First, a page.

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Title: Exceptional Resistance: Anti-Colonial Narratives and Constructions of Autonomy Among the Accompong Maroons of Jamaica
Authors: Levinger, Alexandra
Advisors: Coyle Rosen, Lauren
Department: Anthropology
Certificate Program: Linguistics Program
Class Year: 2020
Abstract: The story of the Jamaican Maroons, communities of mixed African and Indigenous descent who evaded slavery and in the 17th century and successfully fought off the British occupation to obtain autonomous rule over their settlements, is a remarkable yet oft-overlooked one. It behooves the scholarly community and the world at large to take a closer look at this story, for the insights that it might provide into conversations on diaspora, pan-Africanism, Indigeneity, and nation-building in (post)colonial contexts. Based on archival analysis and ethnographic fieldwork in the Maroon town of Accompong, this inquiry traces historical and more recent developments in Maroon culture and identity construction, seeking to interrogate and dismantle colonial alienations of the Maroons, and to better understand the Maroons’ physical and metaphysical challenges to empire have unfolded and continue to evolve.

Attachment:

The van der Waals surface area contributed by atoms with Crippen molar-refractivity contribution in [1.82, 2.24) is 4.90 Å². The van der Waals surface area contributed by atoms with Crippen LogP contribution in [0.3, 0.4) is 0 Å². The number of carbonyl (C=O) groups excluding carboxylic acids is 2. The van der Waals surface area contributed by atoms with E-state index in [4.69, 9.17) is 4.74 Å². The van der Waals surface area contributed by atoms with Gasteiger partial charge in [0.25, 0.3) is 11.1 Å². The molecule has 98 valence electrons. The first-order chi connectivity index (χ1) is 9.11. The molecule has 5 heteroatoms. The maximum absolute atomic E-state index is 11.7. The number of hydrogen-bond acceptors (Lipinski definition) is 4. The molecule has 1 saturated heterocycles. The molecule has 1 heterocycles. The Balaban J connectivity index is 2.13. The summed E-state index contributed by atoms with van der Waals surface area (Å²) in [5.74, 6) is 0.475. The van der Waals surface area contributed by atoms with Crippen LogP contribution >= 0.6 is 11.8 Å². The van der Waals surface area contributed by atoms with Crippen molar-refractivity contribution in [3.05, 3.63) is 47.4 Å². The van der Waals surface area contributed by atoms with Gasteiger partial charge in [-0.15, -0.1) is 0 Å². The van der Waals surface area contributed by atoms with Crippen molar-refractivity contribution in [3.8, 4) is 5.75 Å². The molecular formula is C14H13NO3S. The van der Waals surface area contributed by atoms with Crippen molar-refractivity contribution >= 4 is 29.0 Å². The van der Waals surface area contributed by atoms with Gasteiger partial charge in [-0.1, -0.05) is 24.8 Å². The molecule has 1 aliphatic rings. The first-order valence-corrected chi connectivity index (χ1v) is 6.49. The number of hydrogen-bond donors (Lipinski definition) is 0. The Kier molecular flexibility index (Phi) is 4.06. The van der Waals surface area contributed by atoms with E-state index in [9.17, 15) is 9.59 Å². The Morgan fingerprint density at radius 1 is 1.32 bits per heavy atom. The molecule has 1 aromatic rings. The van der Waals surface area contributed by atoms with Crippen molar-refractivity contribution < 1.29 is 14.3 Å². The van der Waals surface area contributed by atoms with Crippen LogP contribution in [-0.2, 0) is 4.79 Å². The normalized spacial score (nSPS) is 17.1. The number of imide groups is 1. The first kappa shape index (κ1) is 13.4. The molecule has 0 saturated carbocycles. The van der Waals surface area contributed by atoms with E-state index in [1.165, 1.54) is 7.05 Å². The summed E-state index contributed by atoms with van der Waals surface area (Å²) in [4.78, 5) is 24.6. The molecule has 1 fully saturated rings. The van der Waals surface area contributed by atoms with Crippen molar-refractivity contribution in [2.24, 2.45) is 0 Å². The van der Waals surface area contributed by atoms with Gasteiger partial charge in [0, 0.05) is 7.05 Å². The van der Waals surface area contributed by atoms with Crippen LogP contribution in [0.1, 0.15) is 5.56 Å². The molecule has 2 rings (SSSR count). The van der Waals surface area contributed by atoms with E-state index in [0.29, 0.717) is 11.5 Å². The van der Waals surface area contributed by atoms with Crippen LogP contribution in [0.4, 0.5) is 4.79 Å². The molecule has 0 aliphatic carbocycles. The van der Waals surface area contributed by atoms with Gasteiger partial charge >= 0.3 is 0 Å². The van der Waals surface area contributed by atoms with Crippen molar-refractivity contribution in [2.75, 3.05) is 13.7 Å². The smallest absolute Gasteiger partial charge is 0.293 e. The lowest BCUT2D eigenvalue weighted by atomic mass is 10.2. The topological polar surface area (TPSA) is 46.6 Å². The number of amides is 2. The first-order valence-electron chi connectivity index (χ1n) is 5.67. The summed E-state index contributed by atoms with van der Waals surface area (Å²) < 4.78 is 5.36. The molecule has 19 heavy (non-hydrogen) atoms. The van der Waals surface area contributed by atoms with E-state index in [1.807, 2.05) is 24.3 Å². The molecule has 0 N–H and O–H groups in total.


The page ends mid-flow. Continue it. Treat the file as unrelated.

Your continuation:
Type of Material: Princeton University Senior Theses
Language: en
Appears in Collections:Anthropology, 1961-2020

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